Step Two – The Money Date

I can almost guarantee you that a money date with yourself won’t be as thrilling as going out with a new romantic interest. Yet, you could approach it with the same willingness to try something new.

Here’s a list of things you can do on your money rendezvous:

  • Declutter: Clear and clean the area where you store your bills. Throw out old ones. Avoid stacks of paper and clutter. Organize your bills and keep them orderly. The goal is to keep the energy flowing. If you get most of your bills electronically, the same principles apply. Delete old bills or organize them into e-folders.
  • Use Your Words with Intention: Think of the words that you use when you talk about money. Do you say things like: “That costs too much” or “I can’t afford it” or “That’s for rich people?” Avoid using phrases that indicate you’re lacking something and embrace words that capture your aspirations.

One of the oldest tricks in the field law of attraction is to make statements in a way that already assumes that the statements are true. Instead of saying, “Hopefully I can afford a car next year” change it to, “I have a new car.”  For further info, you can read the book, “I’m Rich Beyond My Wildest Dreams” by Thomas L. Pauley and Penelope J. Pauley. They cover this topic in great detail.

  • Establish Goals: Define short-term, medium range and long-term goals. A goal could be to increase your emergency savings. Or you could decide to start trading stocks online. You could donate to an organization or cause that you believe in. Generosity also helps to increase flow. Include some fun here as well. Plan to splurge on yourself in way that you normally wouldn’t.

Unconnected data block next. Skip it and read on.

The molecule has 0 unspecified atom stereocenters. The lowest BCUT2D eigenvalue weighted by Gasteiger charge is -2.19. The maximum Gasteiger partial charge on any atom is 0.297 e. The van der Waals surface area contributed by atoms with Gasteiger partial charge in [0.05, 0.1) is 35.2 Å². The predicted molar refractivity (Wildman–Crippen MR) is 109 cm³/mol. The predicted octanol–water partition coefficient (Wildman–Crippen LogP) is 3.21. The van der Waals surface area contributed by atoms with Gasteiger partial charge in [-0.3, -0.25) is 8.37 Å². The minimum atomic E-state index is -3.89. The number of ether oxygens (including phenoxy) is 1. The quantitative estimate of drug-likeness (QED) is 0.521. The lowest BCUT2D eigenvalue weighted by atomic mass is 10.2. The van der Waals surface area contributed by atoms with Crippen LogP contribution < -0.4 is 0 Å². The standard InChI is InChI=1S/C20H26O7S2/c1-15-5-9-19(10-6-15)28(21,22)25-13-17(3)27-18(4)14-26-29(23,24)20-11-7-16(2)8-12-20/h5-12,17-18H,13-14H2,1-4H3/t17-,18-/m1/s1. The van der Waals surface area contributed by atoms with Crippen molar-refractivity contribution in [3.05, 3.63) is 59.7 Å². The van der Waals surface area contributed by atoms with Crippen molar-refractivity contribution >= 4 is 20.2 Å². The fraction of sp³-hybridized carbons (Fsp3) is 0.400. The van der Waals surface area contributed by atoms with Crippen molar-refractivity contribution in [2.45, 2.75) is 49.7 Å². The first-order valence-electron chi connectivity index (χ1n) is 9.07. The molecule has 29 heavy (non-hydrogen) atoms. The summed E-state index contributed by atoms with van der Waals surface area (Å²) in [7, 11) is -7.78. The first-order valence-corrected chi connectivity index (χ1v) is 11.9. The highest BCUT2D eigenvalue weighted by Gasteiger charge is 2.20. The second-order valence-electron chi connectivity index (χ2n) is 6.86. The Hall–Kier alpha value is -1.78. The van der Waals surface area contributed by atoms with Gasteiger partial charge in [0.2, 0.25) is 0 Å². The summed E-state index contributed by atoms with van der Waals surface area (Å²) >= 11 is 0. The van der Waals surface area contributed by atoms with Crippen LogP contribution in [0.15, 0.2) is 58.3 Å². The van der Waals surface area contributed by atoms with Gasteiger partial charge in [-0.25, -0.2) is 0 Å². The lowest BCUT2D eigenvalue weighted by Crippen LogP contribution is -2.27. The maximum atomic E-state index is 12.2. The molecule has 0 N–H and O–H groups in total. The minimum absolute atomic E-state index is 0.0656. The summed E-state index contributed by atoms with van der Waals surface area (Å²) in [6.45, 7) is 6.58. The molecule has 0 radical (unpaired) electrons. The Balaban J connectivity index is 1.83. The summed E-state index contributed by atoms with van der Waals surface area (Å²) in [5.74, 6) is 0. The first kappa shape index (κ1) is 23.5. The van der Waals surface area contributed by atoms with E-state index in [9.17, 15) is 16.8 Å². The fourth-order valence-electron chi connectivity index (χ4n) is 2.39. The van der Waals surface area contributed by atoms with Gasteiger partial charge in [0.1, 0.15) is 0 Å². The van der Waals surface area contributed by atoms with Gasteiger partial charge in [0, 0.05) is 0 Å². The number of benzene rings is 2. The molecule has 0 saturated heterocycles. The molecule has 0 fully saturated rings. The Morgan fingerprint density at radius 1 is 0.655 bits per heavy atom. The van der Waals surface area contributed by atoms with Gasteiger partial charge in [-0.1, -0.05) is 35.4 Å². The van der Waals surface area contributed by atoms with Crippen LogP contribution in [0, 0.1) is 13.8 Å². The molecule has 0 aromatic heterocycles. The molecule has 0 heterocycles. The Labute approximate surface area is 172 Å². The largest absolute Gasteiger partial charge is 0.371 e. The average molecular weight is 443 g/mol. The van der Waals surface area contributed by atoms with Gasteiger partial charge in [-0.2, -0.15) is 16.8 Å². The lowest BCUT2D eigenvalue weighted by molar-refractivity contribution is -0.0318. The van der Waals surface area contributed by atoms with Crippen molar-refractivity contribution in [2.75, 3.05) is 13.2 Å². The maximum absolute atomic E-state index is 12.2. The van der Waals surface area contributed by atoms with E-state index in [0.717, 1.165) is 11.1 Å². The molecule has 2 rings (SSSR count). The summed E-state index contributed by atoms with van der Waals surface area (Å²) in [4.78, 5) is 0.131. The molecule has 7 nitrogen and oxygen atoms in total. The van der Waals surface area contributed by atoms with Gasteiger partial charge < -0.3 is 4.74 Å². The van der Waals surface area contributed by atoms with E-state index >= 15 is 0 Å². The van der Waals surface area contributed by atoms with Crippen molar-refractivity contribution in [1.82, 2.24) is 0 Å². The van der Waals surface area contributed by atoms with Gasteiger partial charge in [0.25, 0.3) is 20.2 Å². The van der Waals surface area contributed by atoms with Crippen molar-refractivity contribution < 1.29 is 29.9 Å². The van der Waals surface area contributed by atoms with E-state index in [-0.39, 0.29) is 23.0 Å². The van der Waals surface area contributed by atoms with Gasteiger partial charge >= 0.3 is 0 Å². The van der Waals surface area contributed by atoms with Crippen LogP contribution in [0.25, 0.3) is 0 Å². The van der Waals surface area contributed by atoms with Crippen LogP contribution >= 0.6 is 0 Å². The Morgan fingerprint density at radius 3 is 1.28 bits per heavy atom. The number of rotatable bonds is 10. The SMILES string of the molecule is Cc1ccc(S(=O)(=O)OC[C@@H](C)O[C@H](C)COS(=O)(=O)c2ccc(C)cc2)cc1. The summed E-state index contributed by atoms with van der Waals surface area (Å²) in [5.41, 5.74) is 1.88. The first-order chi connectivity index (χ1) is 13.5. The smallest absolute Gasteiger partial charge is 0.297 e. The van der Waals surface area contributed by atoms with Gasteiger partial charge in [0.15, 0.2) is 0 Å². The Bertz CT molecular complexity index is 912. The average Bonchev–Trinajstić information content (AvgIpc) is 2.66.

Step Three – Create A Vision Board

I recently attended a vision board workshop led by La Shell Wooten, a magnanimous life coach and motivational speaker. Wooten explained that vision boards should represent your wildest dreams. If the images or words you chose for your board make you feel comfortable, Wooten said you should aim higher. She also suggested that the boards should speak to different sectors of life like health, passions, and your support system. In terms of your finances, you could display images that indicate you are debt-free and living in your dream house.

Invest in Our Relationships

Our relationships are like flowers. The more we nurture them, the more they can blossom. This applies to our relationship with people as well as our finances. Once we know our money origin story, we can use tools like money dates and visions boards to help us create more abundance in our lives.

**This article is for informational purposes only. It should not be considered financial or legal advice. Please consult a financial professional before making any major financial decisions. **

About the Author

Demietra founded and runs her own freelance writing business that specializes in content marketing, ghostwriting, and memoir writing. She loves to help small businesses and entrepreneurs build their brand. She also enjoys writing about personal finance and offering tools to help women achieve their highest financial goals. She lives in central New Jersey with her husband and daughter. You can visit her at newyorktechwriter.com or email her at newyorktechwriter@gmail.com.